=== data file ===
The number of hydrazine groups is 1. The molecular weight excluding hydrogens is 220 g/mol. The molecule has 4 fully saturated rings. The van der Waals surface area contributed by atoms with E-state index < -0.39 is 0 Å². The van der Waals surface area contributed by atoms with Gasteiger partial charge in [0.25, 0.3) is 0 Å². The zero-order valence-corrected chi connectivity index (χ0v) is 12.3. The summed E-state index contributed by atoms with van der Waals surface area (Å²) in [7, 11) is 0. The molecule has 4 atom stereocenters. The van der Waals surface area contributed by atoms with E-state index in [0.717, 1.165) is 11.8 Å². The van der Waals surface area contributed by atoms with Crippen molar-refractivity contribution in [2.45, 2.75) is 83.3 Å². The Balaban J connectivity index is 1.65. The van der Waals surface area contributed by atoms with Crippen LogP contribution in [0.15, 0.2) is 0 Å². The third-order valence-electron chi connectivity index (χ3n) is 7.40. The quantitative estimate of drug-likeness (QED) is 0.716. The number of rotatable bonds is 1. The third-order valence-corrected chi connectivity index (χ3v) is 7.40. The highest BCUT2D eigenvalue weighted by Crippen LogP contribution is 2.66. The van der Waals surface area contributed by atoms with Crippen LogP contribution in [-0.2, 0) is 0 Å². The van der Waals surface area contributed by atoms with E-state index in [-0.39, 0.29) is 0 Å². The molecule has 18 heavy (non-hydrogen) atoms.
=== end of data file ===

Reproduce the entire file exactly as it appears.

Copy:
The number of hydrazine groups is 1. The molecular weight excluding hydrogens is 220 g/mol. The molecule has 4 fully saturated rings. The van der Waals surface area contributed by atoms with E-state index < -0.39 is 0 Å². The van der Waals surface area contributed by atoms with Gasteiger partial charge in [0.25, 0.3) is 0 Å². The zero-order valence-corrected chi connectivity index (χ0v) is 12.3. The summed E-state index contributed by atoms with van der Waals surface area (Å²) in [7, 11) is 0. The molecule has 4 atom stereocenters. The van der Waals surface area contributed by atoms with E-state index in [0.717, 1.165) is 11.8 Å². The van der Waals surface area contributed by atoms with Crippen molar-refractivity contribution in [2.45, 2.75) is 83.3 Å². The Balaban J connectivity index is 1.65. The van der Waals surface area contributed by atoms with Crippen LogP contribution in [0.15, 0.2) is 0 Å². The third-order valence-electron chi connectivity index (χ3n) is 7.40. The quantitative estimate of drug-likeness (QED) is 0.716. The number of rotatable bonds is 1. The third-order valence-corrected chi connectivity index (χ3v) is 7.40. The highest BCUT2D eigenvalue weighted by Crippen LogP contribution is 2.66. The van der Waals surface area contributed by atoms with Crippen LogP contribution in [-0.2, 0) is 0 Å². The van der Waals surface area contributed by atoms with E-state index in [-0.39, 0.29) is 0 Å². The molecule has 18 heavy (non-hydrogen) atoms.